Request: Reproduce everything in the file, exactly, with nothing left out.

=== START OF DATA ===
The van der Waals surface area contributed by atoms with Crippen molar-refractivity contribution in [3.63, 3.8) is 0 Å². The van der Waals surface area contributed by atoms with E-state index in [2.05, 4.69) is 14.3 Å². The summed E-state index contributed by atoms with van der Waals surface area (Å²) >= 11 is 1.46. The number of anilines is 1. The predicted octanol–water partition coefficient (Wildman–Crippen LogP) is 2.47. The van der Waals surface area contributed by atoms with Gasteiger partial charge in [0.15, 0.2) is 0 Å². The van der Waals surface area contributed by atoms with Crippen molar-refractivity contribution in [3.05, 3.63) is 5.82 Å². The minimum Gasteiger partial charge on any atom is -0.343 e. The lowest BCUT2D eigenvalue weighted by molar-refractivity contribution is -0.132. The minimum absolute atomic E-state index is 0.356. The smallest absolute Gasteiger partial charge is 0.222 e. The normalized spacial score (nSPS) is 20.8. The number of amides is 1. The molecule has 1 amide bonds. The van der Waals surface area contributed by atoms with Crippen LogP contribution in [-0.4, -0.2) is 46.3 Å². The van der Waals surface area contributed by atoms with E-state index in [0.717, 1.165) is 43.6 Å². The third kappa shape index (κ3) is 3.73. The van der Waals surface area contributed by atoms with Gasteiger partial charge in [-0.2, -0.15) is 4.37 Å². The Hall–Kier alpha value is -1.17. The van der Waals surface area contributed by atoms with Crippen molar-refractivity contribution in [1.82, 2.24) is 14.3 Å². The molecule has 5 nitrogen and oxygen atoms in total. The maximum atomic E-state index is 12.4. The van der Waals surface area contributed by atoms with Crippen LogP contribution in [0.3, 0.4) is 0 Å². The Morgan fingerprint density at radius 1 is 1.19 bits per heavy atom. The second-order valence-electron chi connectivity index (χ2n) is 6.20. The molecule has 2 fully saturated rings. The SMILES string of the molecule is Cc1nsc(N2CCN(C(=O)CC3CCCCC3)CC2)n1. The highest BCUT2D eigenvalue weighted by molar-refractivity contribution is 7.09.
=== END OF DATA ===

The van der Waals surface area contributed by atoms with Crippen molar-refractivity contribution in [3.63, 3.8) is 0 Å². The van der Waals surface area contributed by atoms with E-state index in [2.05, 4.69) is 14.3 Å². The summed E-state index contributed by atoms with van der Waals surface area (Å²) >= 11 is 1.46. The number of anilines is 1. The predicted octanol–water partition coefficient (Wildman–Crippen LogP) is 2.47. The van der Waals surface area contributed by atoms with Gasteiger partial charge in [0.15, 0.2) is 0 Å². The van der Waals surface area contributed by atoms with Crippen molar-refractivity contribution in [3.05, 3.63) is 5.82 Å². The minimum Gasteiger partial charge on any atom is -0.343 e. The lowest BCUT2D eigenvalue weighted by molar-refractivity contribution is -0.132. The minimum absolute atomic E-state index is 0.356. The smallest absolute Gasteiger partial charge is 0.222 e. The normalized spacial score (nSPS) is 20.8. The number of amides is 1. The molecule has 1 amide bonds. The van der Waals surface area contributed by atoms with Crippen LogP contribution in [-0.4, -0.2) is 46.3 Å². The van der Waals surface area contributed by atoms with E-state index in [0.717, 1.165) is 43.6 Å². The third kappa shape index (κ3) is 3.73. The van der Waals surface area contributed by atoms with Gasteiger partial charge in [-0.2, -0.15) is 4.37 Å². The Hall–Kier alpha value is -1.17. The van der Waals surface area contributed by atoms with Crippen molar-refractivity contribution in [1.82, 2.24) is 14.3 Å². The molecule has 5 nitrogen and oxygen atoms in total. The maximum atomic E-state index is 12.4. The van der Waals surface area contributed by atoms with Crippen LogP contribution in [0.3, 0.4) is 0 Å². The Morgan fingerprint density at radius 1 is 1.19 bits per heavy atom. The second-order valence-electron chi connectivity index (χ2n) is 6.20. The molecule has 2 fully saturated rings. The SMILES string of the molecule is Cc1nsc(N2CCN(C(=O)CC3CCCCC3)CC2)n1. The highest BCUT2D eigenvalue weighted by molar-refractivity contribution is 7.09.